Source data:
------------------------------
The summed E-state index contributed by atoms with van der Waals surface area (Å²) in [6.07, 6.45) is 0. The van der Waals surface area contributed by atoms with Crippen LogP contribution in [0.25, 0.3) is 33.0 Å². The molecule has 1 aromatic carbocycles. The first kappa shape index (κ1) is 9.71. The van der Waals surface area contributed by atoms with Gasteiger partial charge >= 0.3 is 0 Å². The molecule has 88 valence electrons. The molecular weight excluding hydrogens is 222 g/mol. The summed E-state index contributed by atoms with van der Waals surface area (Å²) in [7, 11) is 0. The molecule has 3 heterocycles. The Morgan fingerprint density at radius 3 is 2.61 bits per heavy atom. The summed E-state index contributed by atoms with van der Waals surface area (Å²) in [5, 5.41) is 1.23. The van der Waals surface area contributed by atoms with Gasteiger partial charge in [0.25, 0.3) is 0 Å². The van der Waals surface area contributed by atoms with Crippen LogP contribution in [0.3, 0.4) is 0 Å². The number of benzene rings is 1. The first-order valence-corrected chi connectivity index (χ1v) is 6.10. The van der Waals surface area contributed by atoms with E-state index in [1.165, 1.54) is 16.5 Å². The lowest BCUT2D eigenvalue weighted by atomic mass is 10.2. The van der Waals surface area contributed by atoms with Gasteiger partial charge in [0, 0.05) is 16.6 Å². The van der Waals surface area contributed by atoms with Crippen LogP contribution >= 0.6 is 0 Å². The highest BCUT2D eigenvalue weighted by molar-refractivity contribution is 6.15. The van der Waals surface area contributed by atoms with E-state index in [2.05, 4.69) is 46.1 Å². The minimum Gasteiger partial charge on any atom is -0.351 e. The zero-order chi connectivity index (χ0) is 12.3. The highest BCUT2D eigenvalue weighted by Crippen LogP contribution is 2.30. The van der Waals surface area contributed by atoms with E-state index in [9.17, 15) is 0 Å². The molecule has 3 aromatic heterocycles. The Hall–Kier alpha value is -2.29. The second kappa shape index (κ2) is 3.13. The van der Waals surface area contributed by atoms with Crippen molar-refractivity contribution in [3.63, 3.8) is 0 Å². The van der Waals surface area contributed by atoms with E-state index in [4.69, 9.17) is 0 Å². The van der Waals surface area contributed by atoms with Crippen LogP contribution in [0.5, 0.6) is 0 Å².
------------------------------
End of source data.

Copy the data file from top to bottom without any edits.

The summed E-state index contributed by atoms with van der Waals surface area (Å²) in [6.07, 6.45) is 0. The van der Waals surface area contributed by atoms with Crippen LogP contribution in [0.25, 0.3) is 33.0 Å². The molecule has 1 aromatic carbocycles. The first kappa shape index (κ1) is 9.71. The van der Waals surface area contributed by atoms with Gasteiger partial charge >= 0.3 is 0 Å². The molecule has 88 valence electrons. The molecular weight excluding hydrogens is 222 g/mol. The summed E-state index contributed by atoms with van der Waals surface area (Å²) in [7, 11) is 0. The molecule has 3 heterocycles. The Morgan fingerprint density at radius 3 is 2.61 bits per heavy atom. The summed E-state index contributed by atoms with van der Waals surface area (Å²) in [5, 5.41) is 1.23. The van der Waals surface area contributed by atoms with Gasteiger partial charge in [0.25, 0.3) is 0 Å². The van der Waals surface area contributed by atoms with Crippen LogP contribution in [0.3, 0.4) is 0 Å². The number of benzene rings is 1. The first-order valence-corrected chi connectivity index (χ1v) is 6.10. The van der Waals surface area contributed by atoms with E-state index in [1.165, 1.54) is 16.5 Å². The lowest BCUT2D eigenvalue weighted by atomic mass is 10.2. The van der Waals surface area contributed by atoms with Gasteiger partial charge in [0, 0.05) is 16.6 Å². The van der Waals surface area contributed by atoms with Crippen LogP contribution >= 0.6 is 0 Å². The highest BCUT2D eigenvalue weighted by molar-refractivity contribution is 6.15. The van der Waals surface area contributed by atoms with E-state index in [2.05, 4.69) is 46.1 Å². The minimum Gasteiger partial charge on any atom is -0.351 e. The zero-order chi connectivity index (χ0) is 12.3. The highest BCUT2D eigenvalue weighted by Crippen LogP contribution is 2.30. The van der Waals surface area contributed by atoms with E-state index in [9.17, 15) is 0 Å². The molecule has 3 aromatic heterocycles. The Hall–Kier alpha value is -2.29. The second kappa shape index (κ2) is 3.13. The van der Waals surface area contributed by atoms with Crippen molar-refractivity contribution in [3.63, 3.8) is 0 Å². The van der Waals surface area contributed by atoms with E-state index in [4.69, 9.17) is 0 Å². The van der Waals surface area contributed by atoms with Crippen LogP contribution in [0.5, 0.6) is 0 Å².